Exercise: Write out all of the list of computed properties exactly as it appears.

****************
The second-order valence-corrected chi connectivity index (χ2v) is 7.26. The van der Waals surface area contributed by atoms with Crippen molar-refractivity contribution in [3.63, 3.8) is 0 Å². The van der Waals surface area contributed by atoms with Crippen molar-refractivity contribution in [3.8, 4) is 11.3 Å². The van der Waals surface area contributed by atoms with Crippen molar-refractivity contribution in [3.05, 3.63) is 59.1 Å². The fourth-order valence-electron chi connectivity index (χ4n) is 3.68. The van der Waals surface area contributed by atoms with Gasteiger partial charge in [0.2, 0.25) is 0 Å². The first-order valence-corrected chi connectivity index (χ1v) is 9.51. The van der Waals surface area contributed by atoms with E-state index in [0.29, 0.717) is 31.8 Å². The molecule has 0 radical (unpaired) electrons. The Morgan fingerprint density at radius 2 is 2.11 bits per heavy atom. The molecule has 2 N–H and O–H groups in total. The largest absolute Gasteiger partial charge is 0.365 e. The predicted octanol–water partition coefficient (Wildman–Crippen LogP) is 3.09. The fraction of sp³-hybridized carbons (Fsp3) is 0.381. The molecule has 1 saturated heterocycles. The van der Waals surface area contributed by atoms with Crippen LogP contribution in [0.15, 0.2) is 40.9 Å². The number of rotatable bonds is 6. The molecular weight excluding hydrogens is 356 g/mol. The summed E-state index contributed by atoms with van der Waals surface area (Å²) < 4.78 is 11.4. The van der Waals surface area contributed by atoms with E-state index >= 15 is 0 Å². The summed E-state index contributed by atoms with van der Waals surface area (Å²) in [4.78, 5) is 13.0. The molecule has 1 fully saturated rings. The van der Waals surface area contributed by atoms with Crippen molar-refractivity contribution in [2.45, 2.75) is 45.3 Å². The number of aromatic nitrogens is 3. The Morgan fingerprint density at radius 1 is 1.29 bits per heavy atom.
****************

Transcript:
The second-order valence-corrected chi connectivity index (χ2v) is 7.26. The van der Waals surface area contributed by atoms with Crippen molar-refractivity contribution in [3.63, 3.8) is 0 Å². The van der Waals surface area contributed by atoms with Crippen molar-refractivity contribution in [3.8, 4) is 11.3 Å². The van der Waals surface area contributed by atoms with Crippen molar-refractivity contribution in [3.05, 3.63) is 59.1 Å². The fourth-order valence-electron chi connectivity index (χ4n) is 3.68. The van der Waals surface area contributed by atoms with Gasteiger partial charge in [0.2, 0.25) is 0 Å². The first-order valence-corrected chi connectivity index (χ1v) is 9.51. The van der Waals surface area contributed by atoms with E-state index in [0.29, 0.717) is 31.8 Å². The molecule has 0 radical (unpaired) electrons. The Morgan fingerprint density at radius 2 is 2.11 bits per heavy atom. The molecule has 2 N–H and O–H groups in total. The largest absolute Gasteiger partial charge is 0.365 e. The predicted octanol–water partition coefficient (Wildman–Crippen LogP) is 3.09. The fraction of sp³-hybridized carbons (Fsp3) is 0.381. The molecule has 1 saturated heterocycles. The van der Waals surface area contributed by atoms with Crippen LogP contribution in [0.15, 0.2) is 40.9 Å². The number of rotatable bonds is 6. The molecular weight excluding hydrogens is 356 g/mol. The summed E-state index contributed by atoms with van der Waals surface area (Å²) < 4.78 is 11.4. The van der Waals surface area contributed by atoms with E-state index >= 15 is 0 Å². The summed E-state index contributed by atoms with van der Waals surface area (Å²) in [4.78, 5) is 13.0. The molecule has 1 fully saturated rings. The van der Waals surface area contributed by atoms with Crippen molar-refractivity contribution in [2.45, 2.75) is 45.3 Å². The number of aromatic nitrogens is 3. The Morgan fingerprint density at radius 1 is 1.29 bits per heavy atom.